Thanks to a four-way collaboration, a new website will soon make it possible for local and distant members of the black community to learn about their ancestors who lived in Gettysburg.

Historians and others interested in the lives of Adams County’s black population will also find the new resource invaluable.

The website will be interactive, allowing people doing genealogical research and studying family histories to add biographical details and photographs to the profiles of their deceased relatives.

The research tool was described Saturday at a gathering attended by over 30 people in United Lutheran Seminary’s Valentine Hall. While the website with its extensive database is not yet active, participants at the meeting will receive email notifications when it goes live soon.

Development of the database and website was spearheaded by a Gettysburg College senior, Andrew Dalton, who works part time at the Adams County Historical Society (ACHS). Dalton is assisted by the college’s information technology department and two other students who are creating the website and designing software with unique features.

Basic biographical information about several hundred local black residents has been gleaned by Dalton and others from records about those who are buried in the Lincoln Cemetery near the Gettysburg Rec Park.

Critical support for the project and ongoing preservation of Gettysburg’s black history and heritage is being provided by the Gettysburg Black History Museum and the Lincoln Cemetery Project Association.

Jane Nutter, president of the Black History Museum board of directors, said, “We have a group of committed folks on the board who know that black history is part of American history.”

Nutter, whose sister Mary Alice, was the group’s founder and first president, praised Dalton’s efforts.

“I’m very proud of Andrew and what he’s done,” she said.

In his welcome to the hour-long informative session, ACHS Executive Director Ben Neely said he and the historical society “have been so enthusiastic about collecting this history” and enabling a vision long held by many “to now come alive.”

Dalton, who will graduate from Gettysburg College this month with majors in history and political science, acknowledged “since I am not black, I can never fully understand.” Nevertheless, in his studies of local history and conversations with black residents he recognized many “feel their stories have not been told.”

Since many historians “have pushed black history to the margins,” said Dalton, he and others at the college and historical society committed themselves “to provide better support and enable people to access their history.”

After recording the names from over 200 headstones at Lincoln Cemetery, Dalton and others pored over death certificates, tax records, photographs, marriage certificates and newspaper obituaries to compile basic biographies of those whose final resting places are in Gettysburg’s third ward.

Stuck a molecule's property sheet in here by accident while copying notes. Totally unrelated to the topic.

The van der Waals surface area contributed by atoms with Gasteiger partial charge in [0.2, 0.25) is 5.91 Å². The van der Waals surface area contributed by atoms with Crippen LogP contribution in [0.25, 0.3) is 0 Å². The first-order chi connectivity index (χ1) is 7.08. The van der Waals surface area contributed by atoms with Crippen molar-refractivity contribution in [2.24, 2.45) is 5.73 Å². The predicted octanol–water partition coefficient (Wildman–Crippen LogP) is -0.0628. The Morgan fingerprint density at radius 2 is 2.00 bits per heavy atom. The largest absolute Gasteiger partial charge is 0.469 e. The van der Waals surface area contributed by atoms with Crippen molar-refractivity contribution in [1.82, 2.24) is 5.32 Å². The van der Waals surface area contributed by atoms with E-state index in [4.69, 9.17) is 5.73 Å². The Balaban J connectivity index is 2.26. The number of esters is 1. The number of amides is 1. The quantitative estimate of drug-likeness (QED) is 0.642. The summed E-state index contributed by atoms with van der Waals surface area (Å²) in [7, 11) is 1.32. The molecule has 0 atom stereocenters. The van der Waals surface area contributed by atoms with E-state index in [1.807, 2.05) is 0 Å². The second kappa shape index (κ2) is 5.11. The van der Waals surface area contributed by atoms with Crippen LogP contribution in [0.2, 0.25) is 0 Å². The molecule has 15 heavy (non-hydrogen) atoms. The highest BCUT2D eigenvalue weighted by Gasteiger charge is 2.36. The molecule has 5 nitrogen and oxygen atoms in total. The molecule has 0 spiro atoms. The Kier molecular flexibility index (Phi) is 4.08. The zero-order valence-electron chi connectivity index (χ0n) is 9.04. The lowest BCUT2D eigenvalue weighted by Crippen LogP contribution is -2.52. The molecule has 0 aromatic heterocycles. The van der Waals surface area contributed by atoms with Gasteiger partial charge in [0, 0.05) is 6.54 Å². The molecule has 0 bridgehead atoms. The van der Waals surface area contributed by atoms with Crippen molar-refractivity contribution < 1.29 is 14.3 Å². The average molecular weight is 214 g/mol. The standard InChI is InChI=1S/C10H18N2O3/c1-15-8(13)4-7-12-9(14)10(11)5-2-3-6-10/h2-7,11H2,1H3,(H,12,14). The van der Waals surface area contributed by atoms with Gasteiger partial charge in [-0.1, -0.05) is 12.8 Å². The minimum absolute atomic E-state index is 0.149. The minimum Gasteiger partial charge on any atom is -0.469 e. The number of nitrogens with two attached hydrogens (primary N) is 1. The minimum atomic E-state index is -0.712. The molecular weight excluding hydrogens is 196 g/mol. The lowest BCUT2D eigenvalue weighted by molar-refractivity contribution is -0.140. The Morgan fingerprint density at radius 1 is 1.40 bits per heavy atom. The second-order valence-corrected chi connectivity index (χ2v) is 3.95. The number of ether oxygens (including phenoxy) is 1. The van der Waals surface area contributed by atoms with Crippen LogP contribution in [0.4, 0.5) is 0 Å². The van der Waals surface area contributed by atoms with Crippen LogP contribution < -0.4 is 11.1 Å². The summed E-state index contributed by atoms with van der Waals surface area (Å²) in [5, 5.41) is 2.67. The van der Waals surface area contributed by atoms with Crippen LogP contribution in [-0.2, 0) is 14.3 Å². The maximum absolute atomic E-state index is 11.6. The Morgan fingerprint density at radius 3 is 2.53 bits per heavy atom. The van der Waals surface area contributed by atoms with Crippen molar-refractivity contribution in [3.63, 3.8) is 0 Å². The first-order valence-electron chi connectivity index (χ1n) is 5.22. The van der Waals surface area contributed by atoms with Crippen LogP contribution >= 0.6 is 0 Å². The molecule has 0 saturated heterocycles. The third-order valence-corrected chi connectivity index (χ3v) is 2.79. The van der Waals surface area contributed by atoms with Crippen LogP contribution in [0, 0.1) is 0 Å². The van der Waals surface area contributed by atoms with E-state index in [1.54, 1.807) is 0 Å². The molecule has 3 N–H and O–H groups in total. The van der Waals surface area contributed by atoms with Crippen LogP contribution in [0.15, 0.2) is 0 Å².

As their research proceeded, they discovered information about at least an additional 225 citizens who lie in unmarked graves at the cemetery. Among the dead are 30 veterans of the Civil War’s “colored troops” who fought as Union soldiers.

The recent research has also shed more light on the history of racism and segregation in Adams County. The students came upon a manuscript written in the 1950s that documented an increase in segregation from 1900 onward. The document’s author stated that “while the military victory to end slavery happened here in 1863, the battle for social equality is still being fought.”

Long-time Gettysburg resident Betty Dorsey Myers has written about the history of Lincoln Cemetery and its wider significance in a book entitled “Segregation in Death.”

Myers pointed to the necessity of preserving the cemetery, which she described as “the only concrete thing that tells us black people were here.”

At Saturday’s meeting, Myers, who serves as the organization’s president, encouraged support for the Lincoln Cemetery Project Association’s efforts to maintain the sacred grounds.

The association may be contacted at 717-334-3541. Information about the Black History Museum is available at

Following description of the project and plans for the website launch, Dalton and Neely were eager to receive feedback and suggestions from community members.

Participants urged that a research training workshop be held to assist people seeking information about their ancestors. Also suggested were links with the Seminary Ridge Museum, National Park Service and local public schools to promote greater interest in black history.

Dalton expressed confidence that those who will carry the project forward will heed the suggestions and be eager for ongoing user feedback. The budding historian, who said the project “is the most important work I’ve ever done,” concluded, “all history should be tied to community service.”

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